On a recent trip to the National Archives, I was able to look at the widow and minors’ pension applications filed by my 2nd great-grandmother, her siblings, and their mother. Augusta Roth Eigenmann was only two years old when her father, Johann Adam Roth, died. This left Augusta’s mother, Eleanora Wissig Roth, a widow with three children and expecting a fourth she probably didn’t know about yet. Two years earlier they had buried their five-year-old son, Georg.
The pension file has more than 150 pages of documents. Some are standard forms required for a pension claim, some are affidavits of family and friends, and others are letters from the family directly to the pension office. The story painted in the letters is tragic:
Adam mustered out of G Company, 4th Missouri Calvary of the U.S. Army during the Civil War on 25 September 1862. For reasons not clear, Adam only served 13 months of his 36 month commitment. He had been a baker before the war and continued that work for the army, enlisting at the “first call” for volunteers.1 When he returned home he was sick with rheumatism and lung hemorrhages and wasn’t able to work consistently. He died 5 November 1867 at the age of 38.
Following his death, Eleanora “tryed [sic] to do all in her power to raise her little one[s], but as she was never accustomed to do even her own housework and her health being very poor she had to give up her business and everything [Adam] left….”1 The family struggled over the next few years. The youngest, Dorothea, who was born eight months after her father died, passed away 28 February 1871.
Due to their dire circumstances, Eleanora was “compelled to accept an offer to marry.”1 On 26 October 1871, she married Frederick Kunz. They would have at least four daughters.
Augusta described herself as a “very delicate child”2 but needed to find work at a young age. Some time around 1874, Frederick’s health “broke down” and he was unable to work enough to support his family for four years.2 Augusta, and her older sister, Lissette, were compelled to find work when they were nine and eleven years old, respectively. Augusta worked as a seamstress and embroiderer until she could “hardly see any more and [was] compelled to wear glasses all the time.”1 The 1880 census lists Augusta as a seamstress, Charles as a peddler, and Lissette as at home.3
In 1883, Augusta married Friedreich Andrew Eigenmann. Friedreich was a barrel maker. Augusta states in one of her letters that he lost four fingers on his left hand in a machinery accident, making work difficult1. Augusta worked as a nurse to support her family. She also describes undergoing multiple surgeries making work hard for her, too.
Friedreich Eigenmann (who had his own tragic end) wrote a letter to the pension office in Fraktur German. (Luckily there was a translation done by the pension office.) He says that Eleanora “became disabled in consequence of a fall on the street, caused by stepping on banana peeling, in consequence of which she has been confined to house and bed half of the time.”4 Eleanora lived another 15 years from the date of the letter.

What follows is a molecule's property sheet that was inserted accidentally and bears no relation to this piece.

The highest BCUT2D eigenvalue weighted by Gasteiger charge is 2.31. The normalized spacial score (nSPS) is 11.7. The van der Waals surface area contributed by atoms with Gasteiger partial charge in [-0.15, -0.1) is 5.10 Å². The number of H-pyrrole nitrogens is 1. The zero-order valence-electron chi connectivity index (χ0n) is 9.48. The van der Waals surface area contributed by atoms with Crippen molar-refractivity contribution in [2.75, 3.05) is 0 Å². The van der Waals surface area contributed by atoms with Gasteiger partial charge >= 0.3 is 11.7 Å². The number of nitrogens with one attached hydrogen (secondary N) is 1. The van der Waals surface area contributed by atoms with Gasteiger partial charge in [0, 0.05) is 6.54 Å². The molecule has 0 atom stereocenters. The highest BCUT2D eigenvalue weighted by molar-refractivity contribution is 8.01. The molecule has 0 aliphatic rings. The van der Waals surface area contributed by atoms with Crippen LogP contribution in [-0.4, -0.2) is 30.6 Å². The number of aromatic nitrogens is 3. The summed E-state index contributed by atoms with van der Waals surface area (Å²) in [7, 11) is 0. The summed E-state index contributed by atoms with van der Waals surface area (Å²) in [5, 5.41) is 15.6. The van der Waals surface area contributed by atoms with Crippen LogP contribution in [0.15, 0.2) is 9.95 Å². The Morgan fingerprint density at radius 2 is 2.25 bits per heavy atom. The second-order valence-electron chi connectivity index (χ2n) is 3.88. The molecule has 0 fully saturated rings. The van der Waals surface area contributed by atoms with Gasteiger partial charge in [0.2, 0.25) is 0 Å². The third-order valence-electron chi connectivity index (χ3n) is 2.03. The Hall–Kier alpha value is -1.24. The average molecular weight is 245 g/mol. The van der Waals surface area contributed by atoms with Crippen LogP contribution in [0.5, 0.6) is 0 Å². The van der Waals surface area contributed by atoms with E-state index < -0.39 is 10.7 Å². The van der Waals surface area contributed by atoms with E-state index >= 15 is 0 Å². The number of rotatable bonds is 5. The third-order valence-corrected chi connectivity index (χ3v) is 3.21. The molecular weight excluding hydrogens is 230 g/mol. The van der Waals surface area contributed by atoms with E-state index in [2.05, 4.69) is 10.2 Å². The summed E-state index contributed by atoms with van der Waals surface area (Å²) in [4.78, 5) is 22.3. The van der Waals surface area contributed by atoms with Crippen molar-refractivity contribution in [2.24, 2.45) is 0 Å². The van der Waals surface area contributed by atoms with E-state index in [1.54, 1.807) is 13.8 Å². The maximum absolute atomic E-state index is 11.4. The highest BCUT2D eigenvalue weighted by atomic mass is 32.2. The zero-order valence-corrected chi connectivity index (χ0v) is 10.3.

Augusta, Lissette, their brother Charles, and Eleanora began the application process in 1888, one application for the children and one for the widow. Augusta describes becoming aware of the pension laws as an adult. The delay in knowing about the law could be attributed to German being the family’s first language.
Their application process would take 15 years. They dealt with incompetent case workers, possibly incomplete military records, primary witnesses being deceased, law changes, and perhaps a language barrier. The family had three separate case workers, the first of which never submitted paperwork to the pension office. (Augusta calls him a rascal.) Family and friends made sworn affidavits on the same topic multiple times, taking time of the individuals and costing the family money each time. Meanwhile, Charles died sometime in the early 1890s.
In 1903, both applications were denied. They couldn’t show that the illness started when Adam was in the army nor could the treating physician account for Adam’s treatment since the physician had passed away. I don’t know if this was the right decision, but the delay in applying seems to have been a major hindrance to their claim.
While the letters describe trial after trial for this family, I want to believe that they are only telling about the worst parts of their lives in an effort to gain sympathy from the pension office. Either way, the file is a treasure of information about the lives of the Roth family.
- Augusta Eigenmann, nee Roth, to Mr. Evans, Pension Commissioner, Washington, DC, Dec. 31, 1897; pension application nos. 388291 & 574730; Civil War and Later Pension Files; Records of the Department of Veterans Affairs; National Archives Building, Washington, DC.
- Augusta Eigenmann, nee Roth, to Mr. Tanner, Pension Commissioner, Washington, DC, Apr. 4, 1889; pension application nos. 388291 & 574730; Civil War and Later Pension Files; Records of the Department of Veterans Affairs; National Archives Building, Washington, DC.
- 1880 U.S. Census, St. Louis (Independent City), Missouri, population schedule, St. Louis, enumeration district 103, p. 3 (penned); digital image, Ancestry.com (https://www.ancestry.com/interactive/6742/4242101-00395/48782774? : accessed 19 Aug 2019).
- Fred. Eigenmann to Mr. Rainn, Pension Commissioner, Washington, DC, Sep. 16, 1892; pension application nos. 388291 & 574730; Civil War and Later Pension Files; Records of the Department of Veterans Affairs; National Archives Building, Washington, DC.